Judge will not sanction Kari Lake for election suit
Kari Lake and her lawyers will not face sanctions for bringing a suit that challenged her loss in the race for Arizona governor, a Maricopa County Superior Court judge ruled Tuesday.
Judge Peter Thompson on Christmas Eve ruled in favor of defendants, Gov-elect Katie Hobbs and Maricopa County, writing that Lake’s lawyers failed to meet their burden of proof to show that intentional misconduct of election workers or officials led to Lake’s 17,000-vote loss.
Lake has promised to appeal the judge’s decision. She has the option of appealing to the Arizona Court of Appeals or the state Supreme Court, but the higher court could kick the case back down to the appeals court.
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Also on Tuesday, Thompson denied the majority of the defendants’ request for reimbursement of their attorneys’ fees, which amounted to more than $600,000. He did award around $33,000 to Hobbs in reimbursement for expert testimony and ballot inspection fees.
Lake is a Trump-endorsed 2020 election denier who, in a two-day trial, attempted to convince Thompson that her loss was caused by a Maricopa County employee intentionally tampering with ballot printers, causing long lines and frustration for Election Day voters that disenfranchised tens of thousands of Republican voters. She also claimed that the county’s failure to follow proper chain-of-custody laws for early ballots dropped off on Election Day led to an untold number of illegal ballots being added to the official count.
But Thompson ultimately ruled that she failed to prove those claims.
Thompson denied the defendants’ request that he sanction Lake and her attorneys, Bryan Blehm and Kurt Olsen, for bringing the suit that Maricopa County described as “groundless” and “not made in good faith.”
In response, Blehm argued that Lake’s team “put forth evidence in good faith that showed substantial support for her claims—claims which also remain of great public concern.”
Lawyer for the Maricopa County Attorney’s Office Tom Liddy, argued that Lake brought the election challenge purely for political purposes, citing claims that Lake made on social media but that she failed to prove in court.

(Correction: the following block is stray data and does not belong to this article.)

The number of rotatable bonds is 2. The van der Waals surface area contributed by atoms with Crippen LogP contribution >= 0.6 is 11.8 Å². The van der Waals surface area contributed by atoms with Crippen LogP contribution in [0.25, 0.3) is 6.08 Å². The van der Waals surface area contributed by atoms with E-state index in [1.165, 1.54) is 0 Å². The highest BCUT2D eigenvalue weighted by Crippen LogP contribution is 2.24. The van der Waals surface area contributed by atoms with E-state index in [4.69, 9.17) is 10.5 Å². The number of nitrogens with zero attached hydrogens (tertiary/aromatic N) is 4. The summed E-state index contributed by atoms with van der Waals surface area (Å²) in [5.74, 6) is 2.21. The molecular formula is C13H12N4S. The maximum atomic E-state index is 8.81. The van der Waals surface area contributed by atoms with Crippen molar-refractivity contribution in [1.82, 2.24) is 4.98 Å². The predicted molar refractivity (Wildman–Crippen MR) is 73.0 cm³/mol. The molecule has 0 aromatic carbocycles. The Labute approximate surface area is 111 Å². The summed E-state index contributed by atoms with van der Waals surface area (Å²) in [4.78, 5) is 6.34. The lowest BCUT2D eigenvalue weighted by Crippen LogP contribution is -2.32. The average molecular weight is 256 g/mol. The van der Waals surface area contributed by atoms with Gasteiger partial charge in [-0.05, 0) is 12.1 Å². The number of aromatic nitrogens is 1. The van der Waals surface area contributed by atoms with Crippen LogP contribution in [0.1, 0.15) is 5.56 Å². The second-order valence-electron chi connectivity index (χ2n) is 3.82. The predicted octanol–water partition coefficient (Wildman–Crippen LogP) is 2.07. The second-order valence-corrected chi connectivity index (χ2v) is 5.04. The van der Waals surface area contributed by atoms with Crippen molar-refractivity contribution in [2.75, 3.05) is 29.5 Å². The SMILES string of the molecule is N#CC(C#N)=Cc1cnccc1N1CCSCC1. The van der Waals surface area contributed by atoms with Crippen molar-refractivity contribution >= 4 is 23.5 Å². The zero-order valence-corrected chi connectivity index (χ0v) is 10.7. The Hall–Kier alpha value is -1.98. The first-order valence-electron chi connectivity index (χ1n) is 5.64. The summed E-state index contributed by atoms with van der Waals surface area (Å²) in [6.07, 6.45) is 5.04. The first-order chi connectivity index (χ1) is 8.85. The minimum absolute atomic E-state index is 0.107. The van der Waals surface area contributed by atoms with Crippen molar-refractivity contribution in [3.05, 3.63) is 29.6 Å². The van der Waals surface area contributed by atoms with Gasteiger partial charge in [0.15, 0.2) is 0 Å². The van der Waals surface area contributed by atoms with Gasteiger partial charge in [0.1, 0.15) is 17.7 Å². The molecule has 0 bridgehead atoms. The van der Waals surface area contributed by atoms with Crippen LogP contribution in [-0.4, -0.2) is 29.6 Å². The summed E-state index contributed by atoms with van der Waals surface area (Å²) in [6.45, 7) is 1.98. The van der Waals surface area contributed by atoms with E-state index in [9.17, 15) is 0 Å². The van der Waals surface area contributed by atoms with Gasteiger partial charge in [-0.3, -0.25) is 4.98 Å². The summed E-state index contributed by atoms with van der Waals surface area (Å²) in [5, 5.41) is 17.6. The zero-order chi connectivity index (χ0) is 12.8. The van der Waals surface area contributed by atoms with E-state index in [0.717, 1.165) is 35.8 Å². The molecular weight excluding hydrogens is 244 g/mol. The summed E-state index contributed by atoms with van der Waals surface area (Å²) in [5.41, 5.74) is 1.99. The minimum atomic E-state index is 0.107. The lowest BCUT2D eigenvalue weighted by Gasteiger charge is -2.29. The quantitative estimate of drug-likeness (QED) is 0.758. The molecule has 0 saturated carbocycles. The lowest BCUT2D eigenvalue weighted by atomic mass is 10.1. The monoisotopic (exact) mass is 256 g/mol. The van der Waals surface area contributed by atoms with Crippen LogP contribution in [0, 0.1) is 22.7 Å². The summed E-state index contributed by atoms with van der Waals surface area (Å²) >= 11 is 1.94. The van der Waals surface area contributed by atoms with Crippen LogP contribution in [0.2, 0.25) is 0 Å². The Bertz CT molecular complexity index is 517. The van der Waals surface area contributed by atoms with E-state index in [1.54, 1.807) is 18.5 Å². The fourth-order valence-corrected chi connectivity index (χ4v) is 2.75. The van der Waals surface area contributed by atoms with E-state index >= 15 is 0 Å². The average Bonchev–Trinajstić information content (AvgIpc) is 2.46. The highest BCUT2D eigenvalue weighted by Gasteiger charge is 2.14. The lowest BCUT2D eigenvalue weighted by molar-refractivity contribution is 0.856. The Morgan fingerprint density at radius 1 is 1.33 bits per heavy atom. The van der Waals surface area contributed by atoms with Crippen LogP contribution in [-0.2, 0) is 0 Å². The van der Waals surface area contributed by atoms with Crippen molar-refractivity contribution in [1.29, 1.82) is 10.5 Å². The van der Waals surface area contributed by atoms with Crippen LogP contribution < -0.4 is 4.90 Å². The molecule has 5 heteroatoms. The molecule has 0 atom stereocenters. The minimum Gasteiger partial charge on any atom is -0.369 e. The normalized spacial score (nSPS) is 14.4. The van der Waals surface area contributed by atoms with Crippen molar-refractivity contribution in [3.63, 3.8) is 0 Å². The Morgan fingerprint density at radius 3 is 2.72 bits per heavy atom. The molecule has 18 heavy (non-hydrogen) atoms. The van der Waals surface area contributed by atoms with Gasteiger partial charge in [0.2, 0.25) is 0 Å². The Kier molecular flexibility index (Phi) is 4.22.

Liddy also highlighted a since-deleted Tweet that Lake made after Thompson ruled against her. The Tweet linked to an article suggesting that Thompson’s decision in the case was ghost-written by a left-wing attorney.
Screenshot of Kari Lake’s deleted tweet.
“The entire purpose of this litigation was to plant baseless seeds of doubt in the electorate’s mind about the integrity and security of the 2022 General Election in Maricopa County,” Liddy wrote. “And while it is one thing to do so on TV or social media sites, it is another thing entirely to attempt to use the imprimatur of the courts to try to achieve that goal.”
But Thompson did not agree with Liddy.
“There is no doubt that each side believes firmly in its position with great conviction,” Thompson wrote. “The fact that Plaintiff failed to meet the burden of clear and convincing evidence required for each element of (the law) does not equate to finding that her claims were, or were not, groundless and presented in bad faith. Any decision must be based on the law and facts rather than subjective beliefs or partisan opinions, no matter how strongly held.”
Liddy argued in his request for sanctions that Blehm must have known prior to filing the election suit that he could not prove his claims to the court, so he shouldn’t have brought them in the first place.
Blehm initially filed 10 counts challenging the election, but Thompson only allowed two of them to move forward to trial, and significantly narrowed the scope of one of the two.
“The issues raised before this Court were of significant concern to millions of Arizona voters as to the causes of chaos that arose on Election Day—and the administration of elections in Maricopa County generally—and Plaintiff’s claims deserved to be brought and heard,” Blehm wrote in his response to the request for sanctions.
Lake’s was one of three suits brought by Trump-backed Republican candidates for statewide office in Arizona that challenged their losses in the midterm election.
A suit brought by candidate for Secretary of State Mark Finchem was denied by a judge before it had the chance to go to trial and a Mohave County Superior Court Judge ruled against Attorney General candidate Abe Hamadeh immediately after his trial ended.
Finchem has filed his intent to appeal.